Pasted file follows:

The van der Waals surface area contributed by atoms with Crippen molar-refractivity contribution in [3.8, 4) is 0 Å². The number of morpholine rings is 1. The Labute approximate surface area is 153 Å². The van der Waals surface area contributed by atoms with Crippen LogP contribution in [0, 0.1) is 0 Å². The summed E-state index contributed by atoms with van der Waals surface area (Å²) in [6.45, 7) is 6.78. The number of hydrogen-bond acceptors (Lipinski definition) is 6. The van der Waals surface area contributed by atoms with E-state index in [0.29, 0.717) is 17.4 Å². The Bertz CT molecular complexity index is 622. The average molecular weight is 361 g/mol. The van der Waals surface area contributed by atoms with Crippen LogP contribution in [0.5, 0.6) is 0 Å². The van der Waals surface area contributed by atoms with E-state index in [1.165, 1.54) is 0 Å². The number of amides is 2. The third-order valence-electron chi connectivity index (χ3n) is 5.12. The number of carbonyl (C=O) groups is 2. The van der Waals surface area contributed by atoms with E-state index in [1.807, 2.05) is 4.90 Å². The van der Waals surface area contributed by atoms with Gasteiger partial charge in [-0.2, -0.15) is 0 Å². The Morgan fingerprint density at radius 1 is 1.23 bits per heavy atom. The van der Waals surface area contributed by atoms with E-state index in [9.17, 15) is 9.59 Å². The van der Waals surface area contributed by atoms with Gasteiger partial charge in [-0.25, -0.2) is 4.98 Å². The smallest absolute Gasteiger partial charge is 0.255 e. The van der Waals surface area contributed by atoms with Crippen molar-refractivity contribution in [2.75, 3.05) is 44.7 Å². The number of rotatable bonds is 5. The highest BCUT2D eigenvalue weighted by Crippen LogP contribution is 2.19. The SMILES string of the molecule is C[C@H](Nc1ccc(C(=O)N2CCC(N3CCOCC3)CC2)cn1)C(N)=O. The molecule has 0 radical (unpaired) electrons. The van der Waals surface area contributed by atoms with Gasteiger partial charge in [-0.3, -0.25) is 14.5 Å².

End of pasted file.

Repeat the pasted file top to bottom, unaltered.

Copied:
The van der Waals surface area contributed by atoms with Crippen molar-refractivity contribution in [3.8, 4) is 0 Å². The number of morpholine rings is 1. The Labute approximate surface area is 153 Å². The van der Waals surface area contributed by atoms with Crippen LogP contribution in [0, 0.1) is 0 Å². The summed E-state index contributed by atoms with van der Waals surface area (Å²) in [6.45, 7) is 6.78. The number of hydrogen-bond acceptors (Lipinski definition) is 6. The van der Waals surface area contributed by atoms with E-state index in [0.29, 0.717) is 17.4 Å². The Bertz CT molecular complexity index is 622. The average molecular weight is 361 g/mol. The van der Waals surface area contributed by atoms with Crippen LogP contribution in [0.5, 0.6) is 0 Å². The van der Waals surface area contributed by atoms with E-state index in [1.165, 1.54) is 0 Å². The number of amides is 2. The third-order valence-electron chi connectivity index (χ3n) is 5.12. The number of carbonyl (C=O) groups is 2. The van der Waals surface area contributed by atoms with E-state index in [1.807, 2.05) is 4.90 Å². The van der Waals surface area contributed by atoms with Gasteiger partial charge in [-0.2, -0.15) is 0 Å². The Morgan fingerprint density at radius 1 is 1.23 bits per heavy atom. The van der Waals surface area contributed by atoms with E-state index in [9.17, 15) is 9.59 Å². The van der Waals surface area contributed by atoms with Gasteiger partial charge in [-0.25, -0.2) is 4.98 Å². The smallest absolute Gasteiger partial charge is 0.255 e. The van der Waals surface area contributed by atoms with Crippen molar-refractivity contribution in [2.75, 3.05) is 44.7 Å². The number of rotatable bonds is 5. The highest BCUT2D eigenvalue weighted by Crippen LogP contribution is 2.19. The SMILES string of the molecule is C[C@H](Nc1ccc(C(=O)N2CCC(N3CCOCC3)CC2)cn1)C(N)=O. The molecule has 0 radical (unpaired) electrons. The van der Waals surface area contributed by atoms with Gasteiger partial charge in [-0.3, -0.25) is 14.5 Å².